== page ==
Now that I had the environment relatively well established, it was time to start adding some figures. While the space was really going to be the “star” of the image, the figures were going to be crucial, not only to give a clear indication of the direction each of the 3 worlds was pointed but also to make each of them immediately recognizable. The transporter room from Star Trek was going to look a whole lot more like the transporter room from Star Trek with Spock and Uhura standing in it.
The unnatural perspective was going to make drawing figures that fit comfortably in the space an unusual challenge. It can be difficult enough to draw figures in conventional perspective but having many of them rotated 90 degrees in either direction from the upright axis was adding an extra level of difficulty.
I discovered the 3D package Blender a few years ago and became absolutely obsessed with it. It is enormously powerful software that enables me to create just about anything in 3 dimensions and I’ve used it often in my professional illustration work, primarily to create quick, basic low-poly models of things like cars and appliances to use as reference for more fully realized images created in Photoshop and Illustrator. While the Blender-to-Photohsop/Illustrator workflow worked just fine for more conventional images, in order to create 3D references for this image I was going to need to work backwards: bring the 2D image of the space I’d created in Illustrator to use as a reference for the 3D reference figures and objects I’d be creating in Blender. This was going to necessitate finding a way to make the virtual camera in Blender match the perspective that I’d already established using the 3-point perspective grid in Illustrator and that wasn’t going to be as easy as it might at first seem to be.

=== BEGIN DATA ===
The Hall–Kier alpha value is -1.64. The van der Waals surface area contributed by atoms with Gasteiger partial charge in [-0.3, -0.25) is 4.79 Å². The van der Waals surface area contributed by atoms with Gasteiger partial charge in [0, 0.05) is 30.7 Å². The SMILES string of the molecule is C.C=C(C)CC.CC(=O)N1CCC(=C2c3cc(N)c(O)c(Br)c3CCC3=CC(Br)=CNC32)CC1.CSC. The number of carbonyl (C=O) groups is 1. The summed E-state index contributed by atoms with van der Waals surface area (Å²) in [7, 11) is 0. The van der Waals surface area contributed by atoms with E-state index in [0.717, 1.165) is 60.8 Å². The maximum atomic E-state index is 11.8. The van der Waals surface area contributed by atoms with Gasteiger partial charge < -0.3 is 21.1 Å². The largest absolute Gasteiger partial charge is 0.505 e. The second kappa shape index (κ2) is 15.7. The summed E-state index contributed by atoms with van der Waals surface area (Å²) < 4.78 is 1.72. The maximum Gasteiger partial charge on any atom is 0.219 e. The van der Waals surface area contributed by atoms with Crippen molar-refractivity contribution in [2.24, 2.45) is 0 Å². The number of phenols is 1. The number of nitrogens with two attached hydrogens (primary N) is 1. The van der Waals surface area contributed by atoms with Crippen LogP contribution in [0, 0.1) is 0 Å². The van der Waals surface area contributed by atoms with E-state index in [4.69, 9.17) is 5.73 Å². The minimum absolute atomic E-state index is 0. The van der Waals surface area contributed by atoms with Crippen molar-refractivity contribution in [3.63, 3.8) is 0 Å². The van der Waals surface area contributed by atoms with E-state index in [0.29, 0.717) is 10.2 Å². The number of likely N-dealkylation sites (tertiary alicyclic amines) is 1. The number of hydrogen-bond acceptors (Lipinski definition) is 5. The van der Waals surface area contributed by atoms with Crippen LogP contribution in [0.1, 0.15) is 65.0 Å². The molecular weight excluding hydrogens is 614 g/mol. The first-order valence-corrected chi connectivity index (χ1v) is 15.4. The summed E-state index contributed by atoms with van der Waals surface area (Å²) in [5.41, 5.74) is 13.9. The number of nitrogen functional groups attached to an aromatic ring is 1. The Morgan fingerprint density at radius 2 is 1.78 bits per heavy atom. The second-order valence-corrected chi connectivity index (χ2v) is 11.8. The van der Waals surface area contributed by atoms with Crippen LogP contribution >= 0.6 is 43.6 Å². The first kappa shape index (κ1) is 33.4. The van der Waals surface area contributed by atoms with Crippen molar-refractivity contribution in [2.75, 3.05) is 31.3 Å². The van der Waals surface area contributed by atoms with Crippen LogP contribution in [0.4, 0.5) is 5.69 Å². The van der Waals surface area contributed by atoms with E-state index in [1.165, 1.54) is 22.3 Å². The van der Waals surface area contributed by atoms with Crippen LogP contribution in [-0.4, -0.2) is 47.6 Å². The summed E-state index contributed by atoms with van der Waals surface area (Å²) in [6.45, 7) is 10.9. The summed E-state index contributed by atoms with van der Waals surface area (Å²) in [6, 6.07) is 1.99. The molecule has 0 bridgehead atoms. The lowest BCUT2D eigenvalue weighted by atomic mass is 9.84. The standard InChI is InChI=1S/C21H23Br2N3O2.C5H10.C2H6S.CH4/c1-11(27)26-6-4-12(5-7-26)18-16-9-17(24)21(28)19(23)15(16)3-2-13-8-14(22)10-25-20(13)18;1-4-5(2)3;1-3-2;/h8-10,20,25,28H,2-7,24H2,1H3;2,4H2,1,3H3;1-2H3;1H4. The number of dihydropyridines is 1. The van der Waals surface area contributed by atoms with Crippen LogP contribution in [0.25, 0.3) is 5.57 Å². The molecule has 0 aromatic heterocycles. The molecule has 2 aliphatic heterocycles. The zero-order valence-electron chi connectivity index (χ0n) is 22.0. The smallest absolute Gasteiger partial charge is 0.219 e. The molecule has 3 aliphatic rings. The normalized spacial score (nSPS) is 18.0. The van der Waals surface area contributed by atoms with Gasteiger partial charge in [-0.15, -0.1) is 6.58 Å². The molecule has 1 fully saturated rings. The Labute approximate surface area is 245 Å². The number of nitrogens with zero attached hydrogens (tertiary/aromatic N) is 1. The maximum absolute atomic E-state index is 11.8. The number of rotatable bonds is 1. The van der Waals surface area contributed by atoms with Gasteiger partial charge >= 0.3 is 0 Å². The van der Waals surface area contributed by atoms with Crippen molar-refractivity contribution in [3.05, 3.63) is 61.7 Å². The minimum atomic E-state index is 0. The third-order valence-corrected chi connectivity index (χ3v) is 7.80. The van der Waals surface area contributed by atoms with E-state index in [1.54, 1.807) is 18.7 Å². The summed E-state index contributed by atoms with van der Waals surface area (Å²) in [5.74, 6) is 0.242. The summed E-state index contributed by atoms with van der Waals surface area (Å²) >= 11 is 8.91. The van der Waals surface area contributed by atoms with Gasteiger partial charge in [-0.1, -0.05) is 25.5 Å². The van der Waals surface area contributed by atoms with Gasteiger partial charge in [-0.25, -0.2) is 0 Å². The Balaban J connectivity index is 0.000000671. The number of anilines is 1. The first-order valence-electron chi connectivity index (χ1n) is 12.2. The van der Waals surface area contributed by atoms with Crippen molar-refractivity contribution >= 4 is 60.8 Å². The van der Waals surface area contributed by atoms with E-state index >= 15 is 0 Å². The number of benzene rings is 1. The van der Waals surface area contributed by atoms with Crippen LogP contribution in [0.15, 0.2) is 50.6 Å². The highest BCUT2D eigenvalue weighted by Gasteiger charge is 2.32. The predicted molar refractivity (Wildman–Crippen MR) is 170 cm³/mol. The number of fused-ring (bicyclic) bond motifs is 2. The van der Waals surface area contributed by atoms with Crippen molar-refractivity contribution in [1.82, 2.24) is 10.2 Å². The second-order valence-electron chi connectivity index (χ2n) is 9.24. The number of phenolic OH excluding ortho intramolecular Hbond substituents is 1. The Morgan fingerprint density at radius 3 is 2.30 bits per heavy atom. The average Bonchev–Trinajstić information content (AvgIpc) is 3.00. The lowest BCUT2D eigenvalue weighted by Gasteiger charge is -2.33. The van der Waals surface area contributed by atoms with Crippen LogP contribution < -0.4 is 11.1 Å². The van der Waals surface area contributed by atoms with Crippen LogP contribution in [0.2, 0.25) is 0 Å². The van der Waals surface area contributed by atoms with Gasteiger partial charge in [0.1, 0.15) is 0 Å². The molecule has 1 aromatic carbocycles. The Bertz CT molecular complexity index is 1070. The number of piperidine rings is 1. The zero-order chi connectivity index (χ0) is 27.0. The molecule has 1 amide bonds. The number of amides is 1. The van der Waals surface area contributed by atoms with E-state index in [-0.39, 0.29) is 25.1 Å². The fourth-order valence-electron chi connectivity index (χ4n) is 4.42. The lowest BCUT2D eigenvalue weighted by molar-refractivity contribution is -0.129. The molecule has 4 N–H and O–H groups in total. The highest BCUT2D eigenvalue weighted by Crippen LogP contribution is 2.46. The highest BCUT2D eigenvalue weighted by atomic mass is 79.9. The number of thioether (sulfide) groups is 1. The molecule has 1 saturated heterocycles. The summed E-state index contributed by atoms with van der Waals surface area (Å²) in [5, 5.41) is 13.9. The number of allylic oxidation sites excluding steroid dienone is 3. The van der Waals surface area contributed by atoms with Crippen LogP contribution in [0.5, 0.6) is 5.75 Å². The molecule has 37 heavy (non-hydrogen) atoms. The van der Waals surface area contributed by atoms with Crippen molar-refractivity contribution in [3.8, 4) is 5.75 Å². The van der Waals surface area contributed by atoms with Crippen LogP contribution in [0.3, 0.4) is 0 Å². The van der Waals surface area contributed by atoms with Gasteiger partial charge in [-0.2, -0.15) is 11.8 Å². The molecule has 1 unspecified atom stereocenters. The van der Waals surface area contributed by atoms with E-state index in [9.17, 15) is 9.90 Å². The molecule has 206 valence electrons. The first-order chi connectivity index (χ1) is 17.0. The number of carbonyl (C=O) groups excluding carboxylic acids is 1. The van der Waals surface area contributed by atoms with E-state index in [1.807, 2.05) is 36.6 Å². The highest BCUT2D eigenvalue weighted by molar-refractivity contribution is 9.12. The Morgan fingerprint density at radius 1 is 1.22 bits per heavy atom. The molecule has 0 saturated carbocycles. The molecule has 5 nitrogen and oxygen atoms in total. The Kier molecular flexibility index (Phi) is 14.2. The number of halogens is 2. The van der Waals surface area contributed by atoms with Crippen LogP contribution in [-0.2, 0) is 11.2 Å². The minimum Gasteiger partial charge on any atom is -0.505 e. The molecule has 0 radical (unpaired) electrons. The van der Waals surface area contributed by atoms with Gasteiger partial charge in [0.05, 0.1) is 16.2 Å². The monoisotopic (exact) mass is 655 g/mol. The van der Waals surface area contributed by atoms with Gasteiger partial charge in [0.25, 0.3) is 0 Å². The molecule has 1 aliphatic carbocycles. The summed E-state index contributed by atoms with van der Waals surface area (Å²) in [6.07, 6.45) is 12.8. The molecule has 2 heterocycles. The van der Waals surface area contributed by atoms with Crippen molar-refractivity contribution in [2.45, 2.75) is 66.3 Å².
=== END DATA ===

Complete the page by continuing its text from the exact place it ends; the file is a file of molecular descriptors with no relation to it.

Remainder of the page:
Blender’s virtual cameras attempt to simulate real-world cameras as closely as possible, calculating things like focal length, f-stops and depth of field to match real-world conditions as if you were looking through a real camera and not a computer screen. Illustrator’s perspective grid doesn’t try to do any such thing: it essentially automates the creation of the same kind of linear perspective that artists developed during the Renaissance. While this kind of perspective was revolutionary in enabling artists to create a sense of 3-dimensional depth on a 2-dimensional surface, it’s still an abstraction from the real-world visual experience and while it was exactly what I needed for the image I was creating, getting it to play nice with Blender’s cameras was going to require some work.
Thankfully, I discovered a great add-on for Blender called fSpy that handles photo-matching: using information from a source image like a photo or drawing to place Blender’s virtual camera in the position it would need to be to see the objects in the image from that vantage point. I imported the Illustrator layout into fSpy and lined up fSpy’s reference axes with strong diagonals in the image and fSpy created the camera I could then use in Blender to get everything working together. The camera still doesn’t match up perfectly with the base image—it still attempts to create a real-world view from that vantage point—but it was definitely an enormous step in the right direction to help me create useful reference figures in 3D space that I could use to create final drawings of the figures in Illustrator.
The next challenge was to create the reference figures themselves in Blender.